If the new monument does not survive, its reversal may be part of a public-lands free-for-all across the West. Many Trump supporters have urged him to turn federal lands over to the states (which can not afford them), as a step toward eventual privatization. Southwest Colorado’s economy, though, depends on its federal lands in several ways: as attractions for a variety of visitors, from hikers to hunters to archaeology buffs to mountain bikers to drive-through tourists; as employers; and as protectors of the environment and landscape that have attracted residents to this corner of the state. All that may be threatened, and regardless of locals’ opinions about who should own or manage those lands, any transition is likely to bring painful adjustments to this part of the country.
Likewise, environmental regulations are likely to come under attack early in 2017, as is any response to human factors influencing climate change. What will actually happen is anyone’s guess at this point, but it is safe to assume that the new administration will have a strong focus on business and industry.
The incoming president has promised to bolster the energy economy by loosening (or ignoring) regulations, a move which definitely could harm other segments of the western economy. In addition, regulation has not, in recent years, been the most limiting factor. Prices are low, stockpiles are high, OPEC nations have their own agendas collectively and individually, and demand has evolved.
Regardless of who occupies the White House in upcoming years, Montezuma County’s governmental entities will have to survive on less revenue from carbon dioxide, and that is going to hurt. Other taxing entities will face year-over-year revenue decreases as well. Colorado’s complex property tax system means that those entities cannot be particularly nimble in finding other sources of revenue. Voters must approve increases on an agency-by-agency basis, and there is no mechanism for analyzing the overall revenue picture and allocating it among agencies. Education, for example, must be funded adequately.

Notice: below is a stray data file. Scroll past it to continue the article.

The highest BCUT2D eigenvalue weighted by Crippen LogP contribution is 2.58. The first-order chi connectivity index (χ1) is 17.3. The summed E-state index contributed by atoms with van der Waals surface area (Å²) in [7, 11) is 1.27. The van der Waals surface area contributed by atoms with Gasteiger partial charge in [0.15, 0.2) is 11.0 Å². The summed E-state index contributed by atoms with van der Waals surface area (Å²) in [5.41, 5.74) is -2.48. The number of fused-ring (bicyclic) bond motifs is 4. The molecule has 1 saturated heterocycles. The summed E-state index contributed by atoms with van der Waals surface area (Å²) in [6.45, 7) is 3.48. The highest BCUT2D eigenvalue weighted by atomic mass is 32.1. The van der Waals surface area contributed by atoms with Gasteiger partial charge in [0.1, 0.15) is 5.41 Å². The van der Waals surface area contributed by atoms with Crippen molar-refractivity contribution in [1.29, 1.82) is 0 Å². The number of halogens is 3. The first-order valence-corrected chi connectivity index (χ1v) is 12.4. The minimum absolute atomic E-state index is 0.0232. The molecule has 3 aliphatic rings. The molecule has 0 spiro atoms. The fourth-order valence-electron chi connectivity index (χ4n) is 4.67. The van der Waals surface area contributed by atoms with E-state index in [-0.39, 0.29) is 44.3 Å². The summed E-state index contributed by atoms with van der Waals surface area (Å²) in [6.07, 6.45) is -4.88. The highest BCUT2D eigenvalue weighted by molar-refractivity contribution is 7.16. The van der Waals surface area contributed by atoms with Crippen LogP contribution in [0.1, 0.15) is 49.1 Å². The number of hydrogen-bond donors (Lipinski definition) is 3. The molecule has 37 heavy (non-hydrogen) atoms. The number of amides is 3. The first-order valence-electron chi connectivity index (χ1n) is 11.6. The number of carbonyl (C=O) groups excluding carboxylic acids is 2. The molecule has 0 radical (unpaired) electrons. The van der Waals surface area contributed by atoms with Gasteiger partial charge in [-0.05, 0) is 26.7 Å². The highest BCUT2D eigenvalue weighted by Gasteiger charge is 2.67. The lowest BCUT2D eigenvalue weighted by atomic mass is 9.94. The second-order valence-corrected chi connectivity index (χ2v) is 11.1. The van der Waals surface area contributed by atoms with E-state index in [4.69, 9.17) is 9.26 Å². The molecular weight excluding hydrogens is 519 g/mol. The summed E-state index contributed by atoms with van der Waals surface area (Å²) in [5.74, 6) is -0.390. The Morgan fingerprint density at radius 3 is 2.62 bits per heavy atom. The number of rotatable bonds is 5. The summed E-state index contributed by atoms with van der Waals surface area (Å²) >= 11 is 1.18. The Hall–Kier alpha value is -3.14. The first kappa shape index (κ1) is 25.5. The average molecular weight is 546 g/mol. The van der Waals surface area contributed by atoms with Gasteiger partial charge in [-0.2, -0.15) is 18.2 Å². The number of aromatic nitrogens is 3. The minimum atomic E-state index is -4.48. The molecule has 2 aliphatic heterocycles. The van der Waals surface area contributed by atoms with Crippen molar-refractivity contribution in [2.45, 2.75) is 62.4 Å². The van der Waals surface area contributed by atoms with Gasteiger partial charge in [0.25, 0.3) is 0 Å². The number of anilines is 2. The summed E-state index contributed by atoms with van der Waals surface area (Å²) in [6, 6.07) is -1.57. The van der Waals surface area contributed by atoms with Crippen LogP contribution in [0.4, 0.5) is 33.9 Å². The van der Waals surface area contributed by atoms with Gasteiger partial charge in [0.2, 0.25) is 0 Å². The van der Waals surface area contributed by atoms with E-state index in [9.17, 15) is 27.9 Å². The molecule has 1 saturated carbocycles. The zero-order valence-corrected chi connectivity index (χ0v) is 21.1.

In addition, the Department of Local Affairs, which grants funding to infrastructure projects in part from mineral severance funds, may not be able to provide as much help as in years past.
New construction is evident, especially in the northern part of town. Southwest Memorial Hospital has broken ground on a project that will convert the existing hospital to medical offices and construct new patient rooms.
A combined courthouse for Montezuma County court and the 22nd Judicial District (Montezuma and Dolores counties) is being constructed near the corner of Empire and Mildred Roads, next to the site of the new headquarters for Osprey Packs.
The city of Cortez (somewhat alone in being financially healthy) is remodeling the former Journal building, south of the Cortez Recreation Center, for use as city offices.
All those projects will spruce up the look of the community, and they all are providing employment for local workers. They are also all expensive, at a time when that’s a little risky.
Also keep an eye on:
What Montezuma-Cortez School District Re-1 is doing to improve student performance.Opioids and other addictive substances that are causing problems locally.Ongoing developments in the response to bullying and youth suicide. Combating these problems really will require a concerted effort.Property and violent crime, and law-enforcement and court actions.The burgeoning arts community in the county.